The primary explosive, deuterium, is plentiful and relatively inexpensive.
There is no apparent peacetime application of this type of nuclear reaction, nor of the materials required for it.
The Russians are familiar with the ideas and probably can develop a bomb in a period comparable to that which we would need.
The possibility of delivery by ship or boat may make this country more vulnerable than Russia to this type of bomb since air delivery could not take full advantage of the unlimited energy release possible with very large charges.
Detailed study of possible programs and expenditures indicates that the development and production of “Super” bombs may not greatly increase our retaliatory capacity in terms of square miles of destruction by 1956, as compared with continued development and use of fissionable material for the production of fission bombs.
It is believed that we would be able to detect the first test explosion of this type if made by the Russians.

General Considerations

Most of those who have studied the “Super” bomb feel that it would be a tool for mass destruction beside which the fission atomic bomb would seem puny even if the latter’s efficiency were increased to the foreseeable limit.
To have reasonable assurance that we would develop this bomb as soon as the Russians might if they applied great effort to it, would require vigorous action now.
Such action would change substantially our present National program of research and development and could not be kept secret.
To be successful, an all-out “Super” program would require support from the scientific community. It is doubtful whether such support could be obtained unless scientific leaders understood and supported the National policy to be implemented by such a program.
The comments in (4) apply with almost equal strength to the Nation as a whole.
Knowledge of the “Super” is so widespread that a decision not to go ahead could hardly be kept secret.
For the United States and Russia to proceed with “Super” programs would intensify in a new way the arms race between the two countries.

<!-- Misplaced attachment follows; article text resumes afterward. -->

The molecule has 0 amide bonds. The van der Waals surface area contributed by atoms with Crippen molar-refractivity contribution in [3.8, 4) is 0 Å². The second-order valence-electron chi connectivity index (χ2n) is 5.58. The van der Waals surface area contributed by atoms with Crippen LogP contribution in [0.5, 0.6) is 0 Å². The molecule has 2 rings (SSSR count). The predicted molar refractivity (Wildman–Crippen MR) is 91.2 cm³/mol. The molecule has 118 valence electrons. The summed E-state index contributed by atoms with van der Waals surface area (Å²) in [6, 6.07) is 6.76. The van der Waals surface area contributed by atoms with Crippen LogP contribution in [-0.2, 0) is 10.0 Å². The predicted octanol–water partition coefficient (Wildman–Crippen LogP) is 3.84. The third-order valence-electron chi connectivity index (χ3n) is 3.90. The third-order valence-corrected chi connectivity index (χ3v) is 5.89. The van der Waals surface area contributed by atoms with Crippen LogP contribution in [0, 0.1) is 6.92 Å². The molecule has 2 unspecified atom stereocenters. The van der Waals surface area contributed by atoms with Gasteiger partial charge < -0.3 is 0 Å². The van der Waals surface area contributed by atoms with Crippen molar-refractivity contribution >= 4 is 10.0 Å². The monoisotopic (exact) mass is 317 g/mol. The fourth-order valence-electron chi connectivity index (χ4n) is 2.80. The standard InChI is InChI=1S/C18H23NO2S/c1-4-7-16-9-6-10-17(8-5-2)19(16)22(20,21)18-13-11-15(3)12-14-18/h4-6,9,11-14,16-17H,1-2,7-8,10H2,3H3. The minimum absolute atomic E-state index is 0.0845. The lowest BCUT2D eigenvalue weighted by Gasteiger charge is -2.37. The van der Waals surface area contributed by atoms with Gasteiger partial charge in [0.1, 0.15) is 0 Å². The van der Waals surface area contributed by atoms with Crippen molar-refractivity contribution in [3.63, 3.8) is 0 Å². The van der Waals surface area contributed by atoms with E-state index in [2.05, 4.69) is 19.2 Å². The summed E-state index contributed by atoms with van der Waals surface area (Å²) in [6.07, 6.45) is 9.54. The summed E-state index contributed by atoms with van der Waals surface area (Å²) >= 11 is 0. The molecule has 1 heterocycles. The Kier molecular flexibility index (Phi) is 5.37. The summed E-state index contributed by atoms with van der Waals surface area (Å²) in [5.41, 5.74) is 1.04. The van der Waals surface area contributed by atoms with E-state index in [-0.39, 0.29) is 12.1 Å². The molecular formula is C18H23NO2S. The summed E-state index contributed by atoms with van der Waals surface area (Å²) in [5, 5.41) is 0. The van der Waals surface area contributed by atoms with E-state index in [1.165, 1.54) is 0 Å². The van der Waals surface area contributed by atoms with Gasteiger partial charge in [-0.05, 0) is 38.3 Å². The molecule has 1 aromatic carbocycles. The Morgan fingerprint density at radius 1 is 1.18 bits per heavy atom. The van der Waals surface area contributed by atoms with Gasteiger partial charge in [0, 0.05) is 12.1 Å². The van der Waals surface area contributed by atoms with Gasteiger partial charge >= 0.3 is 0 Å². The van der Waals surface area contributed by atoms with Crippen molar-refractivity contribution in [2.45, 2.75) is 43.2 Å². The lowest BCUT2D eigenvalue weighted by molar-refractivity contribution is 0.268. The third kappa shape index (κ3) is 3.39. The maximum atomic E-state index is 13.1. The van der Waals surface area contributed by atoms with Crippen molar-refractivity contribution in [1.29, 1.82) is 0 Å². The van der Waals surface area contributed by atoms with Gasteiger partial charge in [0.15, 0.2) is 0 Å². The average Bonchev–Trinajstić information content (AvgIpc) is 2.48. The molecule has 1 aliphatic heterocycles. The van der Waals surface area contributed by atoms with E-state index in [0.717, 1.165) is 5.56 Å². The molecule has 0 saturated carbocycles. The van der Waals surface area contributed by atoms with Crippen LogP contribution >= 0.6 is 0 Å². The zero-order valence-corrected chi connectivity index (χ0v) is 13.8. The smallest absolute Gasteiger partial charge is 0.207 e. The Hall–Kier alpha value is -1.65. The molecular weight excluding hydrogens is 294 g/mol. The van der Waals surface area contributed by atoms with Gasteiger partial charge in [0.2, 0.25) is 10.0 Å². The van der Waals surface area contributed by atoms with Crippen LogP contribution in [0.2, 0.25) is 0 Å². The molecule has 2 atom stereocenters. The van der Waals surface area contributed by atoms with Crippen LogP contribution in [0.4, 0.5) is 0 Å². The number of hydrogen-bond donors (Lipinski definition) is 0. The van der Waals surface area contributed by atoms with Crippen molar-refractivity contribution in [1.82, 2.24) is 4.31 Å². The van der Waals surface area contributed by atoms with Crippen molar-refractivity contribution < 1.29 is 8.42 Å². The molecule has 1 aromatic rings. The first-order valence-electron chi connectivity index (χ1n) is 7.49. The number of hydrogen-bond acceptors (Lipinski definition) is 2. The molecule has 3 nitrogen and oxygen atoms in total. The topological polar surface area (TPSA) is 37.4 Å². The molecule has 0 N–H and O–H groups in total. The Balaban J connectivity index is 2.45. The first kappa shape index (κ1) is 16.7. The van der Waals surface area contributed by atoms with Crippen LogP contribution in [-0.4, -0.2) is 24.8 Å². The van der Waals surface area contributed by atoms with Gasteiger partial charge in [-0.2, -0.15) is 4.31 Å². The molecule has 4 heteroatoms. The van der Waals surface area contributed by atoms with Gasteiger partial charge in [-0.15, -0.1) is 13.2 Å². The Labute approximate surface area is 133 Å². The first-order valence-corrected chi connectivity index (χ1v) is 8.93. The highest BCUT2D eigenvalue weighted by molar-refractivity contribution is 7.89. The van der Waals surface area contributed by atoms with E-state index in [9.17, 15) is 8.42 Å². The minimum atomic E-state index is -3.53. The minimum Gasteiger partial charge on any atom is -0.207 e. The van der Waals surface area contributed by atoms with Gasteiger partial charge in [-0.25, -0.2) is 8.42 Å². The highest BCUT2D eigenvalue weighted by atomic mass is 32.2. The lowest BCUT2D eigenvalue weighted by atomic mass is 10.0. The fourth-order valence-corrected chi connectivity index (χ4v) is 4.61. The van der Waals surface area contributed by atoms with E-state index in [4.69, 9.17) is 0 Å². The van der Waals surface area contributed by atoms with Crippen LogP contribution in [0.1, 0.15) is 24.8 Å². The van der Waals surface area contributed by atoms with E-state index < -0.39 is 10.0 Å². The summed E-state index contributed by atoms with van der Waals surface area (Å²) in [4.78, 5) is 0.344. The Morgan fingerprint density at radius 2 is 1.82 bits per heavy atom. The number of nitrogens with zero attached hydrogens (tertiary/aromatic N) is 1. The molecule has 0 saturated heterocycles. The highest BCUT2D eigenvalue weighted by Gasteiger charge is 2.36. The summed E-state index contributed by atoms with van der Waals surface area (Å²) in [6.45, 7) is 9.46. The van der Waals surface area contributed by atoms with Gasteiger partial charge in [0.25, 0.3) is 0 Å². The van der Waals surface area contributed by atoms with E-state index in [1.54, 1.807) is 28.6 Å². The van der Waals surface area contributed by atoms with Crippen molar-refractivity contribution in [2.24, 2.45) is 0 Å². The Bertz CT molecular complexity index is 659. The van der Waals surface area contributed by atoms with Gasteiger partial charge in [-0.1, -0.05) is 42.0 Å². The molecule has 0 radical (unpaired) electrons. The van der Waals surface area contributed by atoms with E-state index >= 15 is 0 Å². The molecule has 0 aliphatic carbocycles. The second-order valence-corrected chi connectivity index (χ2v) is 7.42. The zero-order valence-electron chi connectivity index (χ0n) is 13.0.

Bearing in mind the above premises and considerations, we have explored courses of action that might help toward answering the questions of the following kind:

If this country wishes to eliminate all weapons of mass destruction from the world’s armaments can the way in which we handle this [Page 580] question (to proceed or not proceed with development of a “Super”) be used to break the present stalemate in the United Nations on the question of international control?
If this country wishes to keep fission atomic bombs in our armament, or is really convinced that negotiations for control are hopeless, can we use the “Super” development or the decision not to develop it, as a diplomatic or psychological factor in the cold war?
If war is inevitable or likely, is our position improved by the development and possession of the “Super”?

The views of the Commissioners on the question of proceeding or not proceeding with a “Super” Bomb.

We recognize fully that this decision is one for the President. We hope it may be helpful to you to present our own conclusions:

First: Should the Commission be directed to proceed now with the development of a “Super” bomb?

Commissioners Lilienthal, Pike, and Smyth recommend that your decision be against the development of a “Super” bomb at this time.